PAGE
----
Impending free agent Matt Holliday, on whether or not the A’s will trade him:
They have not approached me or my representation at all. I would
assume that being a smaller-market team that is into developing young
players currently, that they will probably either trade me at some
point or take their draft picks at the end of the year. It’s sort of
the understanding that I have. So we’ll just kind of see what happens.
I’d like for this to work out. I’ve had a great time with my teammates
and have really appreciated the way this organization has treated me in
this first couple of months.
The guys have been great, and I see a lot of potential in this team,
but we obviously aren’t playing very well. So I would say if it looks
like we’re not going to be able to get back into the race or get
healthy, I think every player wants a chance to win, and I’m no
exception. I’d love to play in the postseason again. So if it looks
like we’re not going to be able to make it to the postseason and they
can get some good players for me, I’d be OK with getting a chance to go
try to make it to the postseason and play in October.
Oakland trading Carlos Gonzalez, Greg Smith, and Huston Street to get
Holliday from Colorado this offseason never quite made sense to me,
because the A’s seemingly weren’t yet at the stage where adding one
veteran bat could put them over the top and Holliday was likely to see
his numbers plummet away from Coors Field.
Sure enough, the A’s are in last place at 20-30 and Holliday is
hitting .278/.369/.444 compared to .319/.386/.552 in five seasons with
the Rockies. They’ll recoup some value by either dealing Holliday or
taking compensatory draft picks when he walks as a free agent, but the
25-year-old Street has pitched very well for the Rockies and the
23-year-old Gonzalez is hitting .348/.429/.652 with 59 RBIs in 46 games
David Ortiz had a whale of a final season with the Red Sox. It was so good that he was asked, many, many times, if he was thinking of reversing his retirement decision and coming back for 2017. Ortiz always said no, he was still retiring, occasionally making mention of his aching feet and the physical grind his 40-year-old body was undergoing.
We now know just how much of a grind it was. Indeed, it was extreme. We know this because Dan Dyrek, the Red Sox’ coordinator of sports medicine services, tells it to Rob Bradford of WEEI. Dyrek says that the injuries to Ortiz’s feet, which were often referred to as achilles tendon problems, were way, way more complicated than that, affecting every muscle, bone and tendon in his feet in chain reaction fashion. Dyrek:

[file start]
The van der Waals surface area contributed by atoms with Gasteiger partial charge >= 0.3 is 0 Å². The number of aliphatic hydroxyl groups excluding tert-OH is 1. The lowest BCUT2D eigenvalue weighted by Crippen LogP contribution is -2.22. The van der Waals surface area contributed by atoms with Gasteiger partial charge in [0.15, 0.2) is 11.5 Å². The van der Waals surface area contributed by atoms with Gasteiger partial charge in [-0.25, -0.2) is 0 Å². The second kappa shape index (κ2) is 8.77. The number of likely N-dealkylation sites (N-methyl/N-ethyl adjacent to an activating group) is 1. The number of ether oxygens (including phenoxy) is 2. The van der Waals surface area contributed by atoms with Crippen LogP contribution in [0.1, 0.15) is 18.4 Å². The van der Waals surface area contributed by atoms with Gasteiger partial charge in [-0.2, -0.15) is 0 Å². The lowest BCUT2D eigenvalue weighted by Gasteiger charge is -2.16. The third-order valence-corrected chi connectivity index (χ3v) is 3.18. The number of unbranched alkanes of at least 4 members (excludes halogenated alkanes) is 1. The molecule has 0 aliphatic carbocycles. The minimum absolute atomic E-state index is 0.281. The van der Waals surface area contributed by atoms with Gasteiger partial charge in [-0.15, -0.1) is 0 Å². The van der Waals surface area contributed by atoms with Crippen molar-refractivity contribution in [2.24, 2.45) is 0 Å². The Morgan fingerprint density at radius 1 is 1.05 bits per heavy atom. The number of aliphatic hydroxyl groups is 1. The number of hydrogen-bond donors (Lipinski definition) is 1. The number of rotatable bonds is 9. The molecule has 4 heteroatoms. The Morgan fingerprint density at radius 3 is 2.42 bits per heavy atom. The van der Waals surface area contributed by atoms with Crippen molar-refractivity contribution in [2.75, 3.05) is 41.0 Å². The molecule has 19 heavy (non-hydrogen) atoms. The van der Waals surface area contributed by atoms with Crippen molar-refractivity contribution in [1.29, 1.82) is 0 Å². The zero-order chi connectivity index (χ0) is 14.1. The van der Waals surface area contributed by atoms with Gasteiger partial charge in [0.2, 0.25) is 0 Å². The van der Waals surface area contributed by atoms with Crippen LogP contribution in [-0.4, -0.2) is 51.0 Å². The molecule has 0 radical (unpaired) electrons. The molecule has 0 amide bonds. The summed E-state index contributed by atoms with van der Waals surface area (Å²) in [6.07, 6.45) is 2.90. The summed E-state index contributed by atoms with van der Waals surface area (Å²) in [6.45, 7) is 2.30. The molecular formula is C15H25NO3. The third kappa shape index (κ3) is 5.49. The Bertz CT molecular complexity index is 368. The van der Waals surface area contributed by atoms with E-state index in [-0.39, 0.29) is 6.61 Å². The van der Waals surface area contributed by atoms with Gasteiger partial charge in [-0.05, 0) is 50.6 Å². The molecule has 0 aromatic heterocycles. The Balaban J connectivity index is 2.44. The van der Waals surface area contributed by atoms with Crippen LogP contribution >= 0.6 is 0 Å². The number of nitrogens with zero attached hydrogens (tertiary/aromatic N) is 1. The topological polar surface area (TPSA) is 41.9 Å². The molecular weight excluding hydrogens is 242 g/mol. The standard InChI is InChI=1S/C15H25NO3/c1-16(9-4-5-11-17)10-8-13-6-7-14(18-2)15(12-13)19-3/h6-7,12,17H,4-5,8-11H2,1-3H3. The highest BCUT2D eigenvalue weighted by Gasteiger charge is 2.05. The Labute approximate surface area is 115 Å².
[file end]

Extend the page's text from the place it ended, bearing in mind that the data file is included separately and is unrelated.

“He was essentially playing on stumps. Instead of having this nice, flexible, foot, ankle, calf mechanism to act as a shock absorber, he was playing on stumps. And you can do that for only so long. He was in warrior mode trying to play through this. Once we diagnosed him and saw what was going on and started explaining things to him, there was actually a sense of relief because now he had an explanation of what he was in such excruciating pain.”
That Ortiz was able to even walk through what Dyrek describes is pretty amazing. That he was able to put up a near-MVP season with all of that pain is incredible.
For all of the ups and downs of his personal and professional life, Charlie Sheen is and always has been a passionate baseball fan. Sheen once bought out an entire section of bleachers for an Angels game so he could catch a home run ball (he didn’t catch a home run ball). He starred in “Eight Men Out” and, more notably, “Major League.” That latter film earned him the love and admiration of Indians fans which lasts to this day.
Indeed, the love continues to be so great that, right after the Indians clinched the American League pennant, they began lobbying for Sheen to throw out the first pitch of a World Series game in Cleveland. Yesterday afternoon Sheen took to Twitter, posted a pic of his baseball alter ego, and said that, if called upon, he would serve:
While it’s a big broad comedy, the scene in “Major League” in which Sheen comes out of the bullpen to “Wild Thing” blaring and the fans going nuts is legitimately chill-inducing. The fans at Progressive Field are already going to be amped up for the World Series as it is, but imagine how nuts the place would be if they recreated that scene.
Do it, Indians!
UPDATE: Wait, on reflection, don’t do it, Indians. Sheen is sort of a Trumpian figure in that his high profile craziness often causes us to momentarily forget his legitimate badness. We don’t need a guy like that tossing out the first pitch at the World Series.